Stand on the observation deck of the world's tallest building and you'll find yourself gazing out over the UAE city of Dubai, a super-modern, gleaming metropolis built slap in the middle of a desert.
The digital telescopes atop the 830-meter-tall Burj Khalifa let you flick between a live view, a night view, and an intriguing "historic view" that shows how the surroundings used to look around 30 years ago when the first of its several hundred skyscrapers started to go up. Yes, that historic view is mostly sand. In every direction.
With that in mind, perhaps the United Arab Emirates' proposal to build a city on Mars within 100 years doesn't sound like such a daft idea. After all, with the construction of Dubai and the other Emirates, the UAE has already achieved something remarkable in one of the harshest, hottest, driest, and dustiest environments on our own planet.
UAE prime minister Sheikh Mohammed bin Rashid Al Maktoum revealed the lofty ambition in a series of recent tweets.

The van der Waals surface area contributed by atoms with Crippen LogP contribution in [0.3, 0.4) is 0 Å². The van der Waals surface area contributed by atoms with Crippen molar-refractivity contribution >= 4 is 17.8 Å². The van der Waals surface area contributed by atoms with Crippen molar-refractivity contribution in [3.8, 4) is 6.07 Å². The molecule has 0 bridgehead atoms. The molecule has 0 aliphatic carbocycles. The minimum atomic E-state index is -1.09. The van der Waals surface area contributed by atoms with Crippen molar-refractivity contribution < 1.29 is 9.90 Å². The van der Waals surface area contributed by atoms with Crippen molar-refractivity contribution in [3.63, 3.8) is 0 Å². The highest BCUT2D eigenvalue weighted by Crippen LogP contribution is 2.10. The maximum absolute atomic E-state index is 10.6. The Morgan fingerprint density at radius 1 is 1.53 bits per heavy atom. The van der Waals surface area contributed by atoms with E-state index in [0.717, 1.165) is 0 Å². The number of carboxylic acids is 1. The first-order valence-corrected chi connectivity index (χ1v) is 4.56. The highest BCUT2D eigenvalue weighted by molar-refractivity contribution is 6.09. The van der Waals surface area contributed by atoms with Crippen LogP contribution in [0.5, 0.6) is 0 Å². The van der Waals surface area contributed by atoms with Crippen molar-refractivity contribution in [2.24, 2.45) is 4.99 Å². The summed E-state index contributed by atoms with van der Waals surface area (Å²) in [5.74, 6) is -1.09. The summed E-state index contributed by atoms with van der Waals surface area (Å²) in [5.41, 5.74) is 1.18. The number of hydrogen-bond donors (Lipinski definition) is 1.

"The project, to be named 'Mars 2117,' integrates a vision to create a mini-city and community on Mars involving international cooperation," the prime minister said.
He described the project as "a seed we are sowing today to reap the fruit of new generations led by a passion for science and advancing human knowledge."
Of course, logistically speaking, building a city on a faraway planet is likely to prove a little more challenging then building one here on Earth, but considering the UAE's already well-known penchant for grandiose projects, perhaps this place more than any other has some chance of actually pulling it off.
The UAE first revealed its interest in Mars in 2014, following up last year with an announcement that it was working with NASA on a range of space projects, one of which hinted at a joint mission to the red planet.
But the UAE isn't the only one talking about colonizing Mars. Elon Musk, head of SpaceX, also has grand plans for the planet.
Speaking at a tech event last year, Musk asked, "Do we want a future where we are forever confined to one planet until some eventual extinction event, however far in the future that might occur? Or do we want to … ultimately be out there among the stars, and be among many planets, many star systems? I think the latter is a far more exciting and inspiring future than the former."
Mars cities aside, the immediate goal is to achieve a manned mission to the distant planet. Besides SpaceX, others showing an interest in getting humans to Mars in the next 20 years include NASA, Japan's aerospace exploration agency, and China's national space body.